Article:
The first important concept we need to keep in mind is "Small differences in motor efficiency can have a large effect when motor operates many hours". Let's look at some examples.
A plant's ventilation system used 10, 40-hp motors on a 24/7 basis except for a 2-week shut down. The current motors are 85% efficient at rated/full load. They are considering updating the motors with 93%-efficiency motors at $2000 each. They pay 6 cents/kWh for electricity. Assume load has been close to rated/full load. What is the Payback and ROI?
Overall approach: We need to figure out the annual electricity cost of current and future motors. The difference would be the annual saving, then payback and return on investment calculation would be straightforward.
How to find out the electricity cost of motors? Two steps:
Step 1 – power demand
kW - is the power demand of the motor in kW
hp - is the power of the motor in horsepower (hp)
Eff = rated efficiency (e.g. 0.85)
LF = load factor – assume 1 when load is close to rated/full load
Step 2 – power consumption cost
kW = power demand (from step 1)
hrs - annual operating hours
$/kWh - electricity cost.
Now applying these two steps in Example 1,
we find for current motors:
Since there are 10 of such motors, total power demand is 10 x 35.12 kW = 351.2 kW
Using the same approach, for proposed motors:
Since there are 10 of such motors, total power demand is 10 x 32.1 kW = 321 kW
Annual savings = $177005 - $161784 = $15221
Capital cost = $2,000 x 10 = $20,000
Payback (yrs) = capital cost/annual savings = $20,000/$15221= 1.31 years
Return on Investment (ROI) = 1/payback = 1/1.31 = 76.33%
Example #1 continued
How does the above analysis change if the current motors are near the end of their lives and need replacing anyway? Assume replacement cost is $1,500/motor.
In this case, current motors need replacing at replacement cost of $1,500/motor. If we take this opportunity and spend additional $500/motor, we can upgrade to a 93% efficiency motor. Then:
Annual savings remains the same as above which is $177005 - $161784 = $15221
Capital cost however is only $500 x 10 = $5,000 since these motors need to be replaced anyway, only the additional cost of $500/motor should be considered capital investment for the better efficiency motors
Payback (yrs) = capital cost/annual savings = $5,000/$15221= 0.33
Return on Investment (ROI) = 1/payback = 1/0.33 = 303%
From the above example, one can see that the best time to upgrade the motors to higher efficiency is the time when current motors need to be replaced. Payback and ROI is just fabulous!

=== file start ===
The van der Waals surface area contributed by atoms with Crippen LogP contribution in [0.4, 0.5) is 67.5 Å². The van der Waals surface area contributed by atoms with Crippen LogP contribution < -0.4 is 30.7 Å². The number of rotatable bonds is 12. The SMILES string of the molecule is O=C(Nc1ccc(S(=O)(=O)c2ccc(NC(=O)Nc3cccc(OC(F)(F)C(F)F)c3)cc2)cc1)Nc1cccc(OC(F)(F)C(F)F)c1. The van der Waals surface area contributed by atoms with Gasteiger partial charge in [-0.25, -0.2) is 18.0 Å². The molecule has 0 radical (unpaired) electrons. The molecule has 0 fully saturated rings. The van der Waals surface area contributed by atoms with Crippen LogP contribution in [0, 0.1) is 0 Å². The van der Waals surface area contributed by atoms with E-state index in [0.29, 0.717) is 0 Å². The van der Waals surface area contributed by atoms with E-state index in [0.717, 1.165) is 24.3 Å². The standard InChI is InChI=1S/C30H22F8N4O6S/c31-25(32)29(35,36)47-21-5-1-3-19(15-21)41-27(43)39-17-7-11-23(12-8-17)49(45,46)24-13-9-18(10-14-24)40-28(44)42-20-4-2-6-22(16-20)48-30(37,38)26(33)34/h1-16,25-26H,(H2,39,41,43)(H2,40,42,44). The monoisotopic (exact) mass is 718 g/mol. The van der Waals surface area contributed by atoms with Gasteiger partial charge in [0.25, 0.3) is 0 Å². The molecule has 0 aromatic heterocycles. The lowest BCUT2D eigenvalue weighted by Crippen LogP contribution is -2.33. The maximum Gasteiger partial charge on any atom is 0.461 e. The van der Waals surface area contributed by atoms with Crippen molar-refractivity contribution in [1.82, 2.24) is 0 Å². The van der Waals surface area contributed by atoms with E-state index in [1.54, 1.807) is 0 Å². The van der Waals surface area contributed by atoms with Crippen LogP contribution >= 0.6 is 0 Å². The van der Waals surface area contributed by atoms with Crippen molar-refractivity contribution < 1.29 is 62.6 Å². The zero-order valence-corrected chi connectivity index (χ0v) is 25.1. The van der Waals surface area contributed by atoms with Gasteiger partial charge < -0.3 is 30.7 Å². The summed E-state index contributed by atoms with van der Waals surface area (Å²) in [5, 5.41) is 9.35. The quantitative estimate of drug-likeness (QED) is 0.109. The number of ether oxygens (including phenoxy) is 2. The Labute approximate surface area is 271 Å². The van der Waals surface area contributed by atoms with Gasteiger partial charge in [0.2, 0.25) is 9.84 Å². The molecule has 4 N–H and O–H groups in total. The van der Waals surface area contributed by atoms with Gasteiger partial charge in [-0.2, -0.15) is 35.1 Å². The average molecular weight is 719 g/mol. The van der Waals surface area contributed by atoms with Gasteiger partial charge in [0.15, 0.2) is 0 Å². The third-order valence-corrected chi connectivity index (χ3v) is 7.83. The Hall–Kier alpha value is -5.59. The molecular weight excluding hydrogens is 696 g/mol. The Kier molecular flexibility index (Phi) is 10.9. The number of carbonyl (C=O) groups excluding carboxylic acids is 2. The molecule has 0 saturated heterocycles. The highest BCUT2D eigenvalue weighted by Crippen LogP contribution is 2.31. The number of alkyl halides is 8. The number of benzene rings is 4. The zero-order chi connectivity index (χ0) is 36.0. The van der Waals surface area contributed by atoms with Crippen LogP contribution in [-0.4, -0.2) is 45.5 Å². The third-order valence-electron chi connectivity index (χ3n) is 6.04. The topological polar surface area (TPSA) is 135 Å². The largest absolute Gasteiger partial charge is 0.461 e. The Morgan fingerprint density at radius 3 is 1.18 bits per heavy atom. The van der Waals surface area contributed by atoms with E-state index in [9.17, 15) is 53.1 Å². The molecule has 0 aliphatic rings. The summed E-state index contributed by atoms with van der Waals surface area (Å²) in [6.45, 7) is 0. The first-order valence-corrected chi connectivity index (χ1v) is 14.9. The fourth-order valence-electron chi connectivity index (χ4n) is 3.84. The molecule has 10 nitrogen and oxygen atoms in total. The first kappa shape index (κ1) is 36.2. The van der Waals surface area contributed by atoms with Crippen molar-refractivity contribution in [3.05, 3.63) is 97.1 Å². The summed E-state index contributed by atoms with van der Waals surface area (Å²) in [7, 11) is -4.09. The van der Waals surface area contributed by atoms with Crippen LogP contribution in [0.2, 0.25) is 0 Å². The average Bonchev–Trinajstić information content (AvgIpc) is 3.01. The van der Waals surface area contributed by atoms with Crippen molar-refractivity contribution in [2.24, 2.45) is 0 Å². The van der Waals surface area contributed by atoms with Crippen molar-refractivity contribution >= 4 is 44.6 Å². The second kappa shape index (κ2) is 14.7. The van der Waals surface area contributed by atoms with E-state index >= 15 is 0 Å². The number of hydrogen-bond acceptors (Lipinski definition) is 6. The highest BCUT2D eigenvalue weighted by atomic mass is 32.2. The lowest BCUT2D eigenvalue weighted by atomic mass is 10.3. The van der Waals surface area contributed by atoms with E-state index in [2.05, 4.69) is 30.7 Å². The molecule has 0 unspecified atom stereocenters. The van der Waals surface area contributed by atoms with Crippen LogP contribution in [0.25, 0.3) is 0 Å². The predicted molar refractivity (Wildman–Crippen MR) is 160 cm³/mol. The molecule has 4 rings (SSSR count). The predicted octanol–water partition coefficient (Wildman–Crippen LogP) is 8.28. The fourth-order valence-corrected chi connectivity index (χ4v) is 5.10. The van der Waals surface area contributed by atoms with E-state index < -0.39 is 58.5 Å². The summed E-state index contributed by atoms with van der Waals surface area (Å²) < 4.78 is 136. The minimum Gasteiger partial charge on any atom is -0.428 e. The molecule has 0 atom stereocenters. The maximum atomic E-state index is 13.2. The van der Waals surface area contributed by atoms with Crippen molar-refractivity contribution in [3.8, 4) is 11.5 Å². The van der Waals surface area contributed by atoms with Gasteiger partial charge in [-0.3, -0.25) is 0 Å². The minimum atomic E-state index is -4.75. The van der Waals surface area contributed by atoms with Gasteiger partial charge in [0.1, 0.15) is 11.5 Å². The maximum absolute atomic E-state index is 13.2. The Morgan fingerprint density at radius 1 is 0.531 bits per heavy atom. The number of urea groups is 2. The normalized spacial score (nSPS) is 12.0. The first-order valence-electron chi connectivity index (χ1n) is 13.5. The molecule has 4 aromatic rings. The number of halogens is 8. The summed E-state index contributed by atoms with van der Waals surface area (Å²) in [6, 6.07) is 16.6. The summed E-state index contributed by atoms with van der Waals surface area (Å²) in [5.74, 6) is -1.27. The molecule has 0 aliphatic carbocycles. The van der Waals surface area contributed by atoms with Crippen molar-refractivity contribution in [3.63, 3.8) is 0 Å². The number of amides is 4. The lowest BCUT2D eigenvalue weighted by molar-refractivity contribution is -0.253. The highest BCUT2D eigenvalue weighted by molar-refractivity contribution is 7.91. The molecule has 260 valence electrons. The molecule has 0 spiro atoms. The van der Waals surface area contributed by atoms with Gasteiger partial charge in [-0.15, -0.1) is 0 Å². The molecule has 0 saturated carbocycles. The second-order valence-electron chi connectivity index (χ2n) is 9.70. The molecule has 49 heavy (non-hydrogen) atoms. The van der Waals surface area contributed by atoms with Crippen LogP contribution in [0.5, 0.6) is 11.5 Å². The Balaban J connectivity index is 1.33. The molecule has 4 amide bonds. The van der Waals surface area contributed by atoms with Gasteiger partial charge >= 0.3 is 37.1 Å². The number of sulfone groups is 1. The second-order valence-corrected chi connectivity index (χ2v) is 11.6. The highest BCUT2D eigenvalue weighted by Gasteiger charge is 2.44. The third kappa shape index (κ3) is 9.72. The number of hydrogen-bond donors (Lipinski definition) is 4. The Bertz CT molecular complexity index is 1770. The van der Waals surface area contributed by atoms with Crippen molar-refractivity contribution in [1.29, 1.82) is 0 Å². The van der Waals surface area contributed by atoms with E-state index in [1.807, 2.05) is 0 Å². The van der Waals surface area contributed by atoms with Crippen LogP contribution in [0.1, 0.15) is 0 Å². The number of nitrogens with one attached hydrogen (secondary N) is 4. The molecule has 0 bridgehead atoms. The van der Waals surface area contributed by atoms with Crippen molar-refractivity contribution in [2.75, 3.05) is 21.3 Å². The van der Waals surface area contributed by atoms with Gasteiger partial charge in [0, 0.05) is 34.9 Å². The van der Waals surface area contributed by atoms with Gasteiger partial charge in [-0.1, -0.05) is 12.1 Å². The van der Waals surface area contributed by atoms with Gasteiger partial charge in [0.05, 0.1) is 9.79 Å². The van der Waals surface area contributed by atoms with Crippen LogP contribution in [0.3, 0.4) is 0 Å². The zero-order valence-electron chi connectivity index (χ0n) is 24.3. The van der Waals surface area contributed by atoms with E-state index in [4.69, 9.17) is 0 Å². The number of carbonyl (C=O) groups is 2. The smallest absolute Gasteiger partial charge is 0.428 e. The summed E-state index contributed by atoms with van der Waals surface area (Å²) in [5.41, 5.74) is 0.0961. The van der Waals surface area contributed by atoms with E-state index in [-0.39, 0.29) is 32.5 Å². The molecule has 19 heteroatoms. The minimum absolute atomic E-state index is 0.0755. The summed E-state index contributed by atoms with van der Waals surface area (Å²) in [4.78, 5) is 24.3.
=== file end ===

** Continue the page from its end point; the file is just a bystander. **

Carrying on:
Now, let's look at another example.
If the standard efficiency (85%) replacement motors are expected to last 10 years, what percent of their 10-year cost will be cost of motor? What percent will be the cost of the electricity?
The 10-year cost of a motor should be the cost of purchasing the motor and 10 year electricity cost of running the motor, so for a standard efficiency (85%) motor, based on analysis above,
power demand = 35.12 kW
!0 year electricity = $17700.5 x 10 = $177005
!0-year cost = purchasing cost + electricity cost (10 year) = $1,500 + $177005 = $178505
Percent of the 10-year cost that is cost of motor = $1500/178505 =0.84%
Percent of the 10-year cost that is cost of the electricity = $177005 /178505 = 99.16%
From the above analysis, you can see that initial purchasing cost of the motor is only a tiny fraction of the 10-year cost of the motor. It is true that $1,500 - $2,000/motor is a significant cost to any company, but we need to keep this in perspective when comparing to the cost running the motor for 24/7 for 10 years.
A grinding operation used a central coolant system to pump coolant up to 50 grinding machines on the floor above. This requires 6, 60-hp motors (85% efficiency), operating 24/7 for 50 weeks/yr. Electricity costs 5 cents/kWh. They spend $100k/yr on coolant. What do they spend on electricity to pump it?
Since there are a total of 6 motors, so total power demand = 6 x 52.68 kW = 316.08 kW
As you can see, coolant is an expensive supply for this operation at $100,000/yr, but the electricity used to pump it cost even more!
Is it possible to do above calculations in EXCEL? You guessed it correctly! Yes, you can modify lighting worksheet anyway you like to do motor efficiency calculations. I have made one for your reference. It is called "Motor Efficiency Worksheet" and you can access it under Unit 3 learning resources. In the same location, you can also find a file called "Motor Efficiency Examples" that carried out the calculations for the above two examples in EXCEL spreadsheet.